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The House Next Door (1978): Architectural Southern Horror


The House Next Door (film)

The House Next Door (film) (Photo credit: Wikipedia)

I will admit up front that if Stephen King had not written about The House Next Door in his own book Danse Macabre, I would have never heard of Ann Rivers Siddons let alone read her book.

King’s Danse Macabre was a look at horror as a medium in radio, film, television and literature. Before I go into Siddons book, I’d like to recommend that you have a peek at Danse Macabre (or hell, why not go all out and read the whole book). You might just find that he writes about some old friends or, like my own experience with the book, make some new ones.

Ann Rivers Siddons was born in the south and she still lives there. She writes southern based literature and does so very well. She does not write horror novels and except for The House Next Door she hasn’t visited the area of Southern Gothic stories.

The House Next Door is set in a modern day southern suburban neighbourhood. The books main protagonist is Colquitt Kennedy and although she is later joined by husband Walter, she alone is the one who recognises the threat that the house poses.

Coquitt and Walter are a childless couple who are rapidly approaching that time of life that is referred to as middle age. They are happy with their lives and do not miss having children. The Kennedy’s are the very picture of mediocrity. She has a part-time job and maintains her house, garden and pets equally. She is the more social of the married couple and she is to a degree, vain,  superficial and unchallenged by life.

The Kennedy’s live next to a  lot that has been, for years, vacant because building a house there would not only be difficult but expensive. The lot is wooded and too ‘wild’ to be turned into a building plot.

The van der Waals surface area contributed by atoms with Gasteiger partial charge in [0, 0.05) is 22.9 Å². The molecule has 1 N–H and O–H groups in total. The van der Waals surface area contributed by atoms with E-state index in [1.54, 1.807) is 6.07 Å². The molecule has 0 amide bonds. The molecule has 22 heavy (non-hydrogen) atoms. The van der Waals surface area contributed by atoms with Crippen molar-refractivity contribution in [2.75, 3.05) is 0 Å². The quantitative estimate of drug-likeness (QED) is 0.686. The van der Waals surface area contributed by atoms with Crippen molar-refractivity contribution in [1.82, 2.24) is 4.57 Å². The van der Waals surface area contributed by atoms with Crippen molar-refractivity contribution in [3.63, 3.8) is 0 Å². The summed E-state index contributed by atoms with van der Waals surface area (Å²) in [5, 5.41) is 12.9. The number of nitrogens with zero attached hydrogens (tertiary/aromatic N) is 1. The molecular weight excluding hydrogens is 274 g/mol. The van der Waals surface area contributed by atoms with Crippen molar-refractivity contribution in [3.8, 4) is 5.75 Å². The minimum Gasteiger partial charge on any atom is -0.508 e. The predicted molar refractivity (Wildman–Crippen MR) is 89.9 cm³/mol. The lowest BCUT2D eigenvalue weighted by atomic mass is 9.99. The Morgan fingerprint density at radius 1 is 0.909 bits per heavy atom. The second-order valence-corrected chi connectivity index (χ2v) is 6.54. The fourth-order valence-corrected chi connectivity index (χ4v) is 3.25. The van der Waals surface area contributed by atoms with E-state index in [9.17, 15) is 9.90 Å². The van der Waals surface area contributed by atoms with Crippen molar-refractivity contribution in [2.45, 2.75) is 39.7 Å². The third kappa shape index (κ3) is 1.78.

That changes with the arrival of architect Kim Dougherty. A charming and brilliant young man who has developed house plans for the plot next door for a young up and coming couple, the Harrellson’s. After initially feeling annoyance that they hadn’t bought the empty lot sooner, Colquitt and Walter warm to the young architect and they visit with him while the house is being built.

When the house is finished it is breath-taking to look at. It looks as though “it is literally growing out of the ground.” The Harralson’s move in and thus begins the first of several inhabitants of the house paying a horrific price for living in it.

The story is broken down into three families and the destruction of each when they move into the house. Colquitt and Walter become unwilling witnesses to the house and the way it destroys those drawn to it. Even the architect Kim is not safe from his creation.

The families are the Harralsons, the Sheehans and the Greens. Each family pays a higher price than the preceding family. It’s almost as if the house has developed an appetite for bloodshed, pain and death.

Colquitt and Walter finally decide that they must do something about the house next door and as a result become social pariahs in their own neighbourhood.  They then realise that the action they will have to take must be and drastic and final.

Siddons writes a haunted house tale that will grip you and make you want to discuss it with everyone. It  is a book that clings to your memory like day old custard. It amazes me that she hit the ‘horror ball’ right out of the park with her first horror novel. She knows her territory and the folks who fill it all too well.

Being born and raised, for the most part, in the south I felt that Siddons picture of life in southern suburbia was spot on. I also felt as though I had known most of the people that she wrote about.

Thankfully, I’ve never known a house like The House Next Door and hopefully I never will.

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